Most of the time, after training, they begin to publish and broadcast positive stories. To us, that is an indicator that the training had a positive impact. However, if we see that the trained journalists continue to publish negative or incomplete stories, we know that something was wrong with our training. We review the training content, presentations made, and post-training evaluation forms to identify weak areas that require improvements.
We categorise the stories into three groups:
A positive story is when it:
We brand a story a negative when it:
Incomplete stories include those that:
We’ve learnt about the impact of our work and how to adjust it to achieve maximum impact.
We have, for example, learned that to reach your target audience, you need to use the media product that they typically access. For instance, to reach those who can change the law, the cabinet ministers and MPs, it is better to use newspapers and national television. Most politicians read newspapers in the morning and watch television programmes in the evening. The youth gets most information from peers and social media.
The best effective way to disseminate to rural people in Malawi, the radio is the most effective tool. It is crucial to package the media content in local languages. Most of the content we produced was initially in English. The feedback we received was that to reach rural communities; we needed to deliver content in local languages as well. We adjusted accordingly.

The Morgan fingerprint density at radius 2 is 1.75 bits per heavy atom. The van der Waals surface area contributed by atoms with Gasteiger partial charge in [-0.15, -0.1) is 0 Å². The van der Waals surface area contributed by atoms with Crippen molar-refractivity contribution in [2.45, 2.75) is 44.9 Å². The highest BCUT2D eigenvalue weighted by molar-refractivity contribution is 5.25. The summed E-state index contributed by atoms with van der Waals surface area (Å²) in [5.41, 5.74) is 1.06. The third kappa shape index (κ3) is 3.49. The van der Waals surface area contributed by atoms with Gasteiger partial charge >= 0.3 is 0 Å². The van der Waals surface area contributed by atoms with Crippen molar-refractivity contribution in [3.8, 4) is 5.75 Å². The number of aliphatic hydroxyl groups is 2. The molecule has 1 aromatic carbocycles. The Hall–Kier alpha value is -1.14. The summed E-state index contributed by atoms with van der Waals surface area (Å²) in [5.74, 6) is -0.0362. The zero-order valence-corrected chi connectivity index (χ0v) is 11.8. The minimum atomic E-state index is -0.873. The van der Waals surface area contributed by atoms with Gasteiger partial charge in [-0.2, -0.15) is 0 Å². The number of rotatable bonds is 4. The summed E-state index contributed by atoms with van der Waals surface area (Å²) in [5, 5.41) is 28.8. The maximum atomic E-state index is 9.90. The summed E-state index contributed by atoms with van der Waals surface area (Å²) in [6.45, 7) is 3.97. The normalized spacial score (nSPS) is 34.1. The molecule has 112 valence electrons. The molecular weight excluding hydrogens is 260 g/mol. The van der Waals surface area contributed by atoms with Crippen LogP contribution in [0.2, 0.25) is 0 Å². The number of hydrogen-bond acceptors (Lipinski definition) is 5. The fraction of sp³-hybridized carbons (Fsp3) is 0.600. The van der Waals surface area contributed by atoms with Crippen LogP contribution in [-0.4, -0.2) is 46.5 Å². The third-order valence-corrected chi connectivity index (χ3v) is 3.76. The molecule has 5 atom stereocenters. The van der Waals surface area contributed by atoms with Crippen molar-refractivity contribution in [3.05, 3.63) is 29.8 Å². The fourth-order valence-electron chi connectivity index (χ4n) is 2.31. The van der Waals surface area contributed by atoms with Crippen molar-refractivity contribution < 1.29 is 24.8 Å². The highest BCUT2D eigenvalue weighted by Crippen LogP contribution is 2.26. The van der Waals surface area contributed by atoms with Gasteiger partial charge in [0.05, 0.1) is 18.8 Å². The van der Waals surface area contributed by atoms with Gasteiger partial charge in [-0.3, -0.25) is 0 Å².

During focus group discussions, we learnt that in a conservative society like Malawi when dealing with the issue of abortion, we should use a phased approach. We looked at SRHR issues as a continuum with some key issues being teenage and unplanned pregnancies, contraceptives scarcity and failure, unsafe and safe abortions, post-abortion care and the need for law reform on abortion. The approach enabled many stakeholders we engaged, including traditional and religious leaders, to understand the linkages between the different SRHR issues.
We also ask audiences generally to give us feedback on the media content we produce. That feedback, whether negative, neutral, or positive, assist us to measure the success of the projects that we are conducting with the media to influence attitudes. It also helps us to increase our knowledge of audiences as we advocate for law reform.
Yes, here they are:
Example of a completed Before – Media advocacy questionnaire
Example of a completed After – Media advocacy questionnaire
Here are a couple of examples of positive stories on SRHR/abortion in the media:
Unsafe abortions haunt women in Malawi
The author of the above story is among the journalists who attended our training on how to report on abortion issues held in Malawi capital Lilongwe in 2018.
Here is an example:
Here is an example:
One of the questions being: Is the story about abortion or baby dumping?
For anyone involved in abortion media advocacy, I recommend the book titled “How to Talk About Abortion: A Rights Messaging Guide”. It can be accessed on https://www.ippf.org/sites/default/files/2018-08/ippf_abortion_messaging_guide_web_0.pdf
Another resource is Public Health Media Advocacy Action Guide: Elements Of A Media Advocacy Campaign. It can be accessed on: https://preventepidemics.org/wpcontent/uploads/2019/06/Elements_of_a_media_advocacy_campaign.pdf
Brian Ligomeka is a communications expert and sexual and reproductive health and rights activist currently serving as a Programmes Advisor for the Centre for Solutions Journalism (CSJ).
Brian has led in the implementation of projects advocating for decriminalization of abortion and the promotion of sexual minority rights in Malawi. Brian has addressed hostile audiences on several occasions when discussing ‘taboo’ issues.
Centre for Solutions Journalism website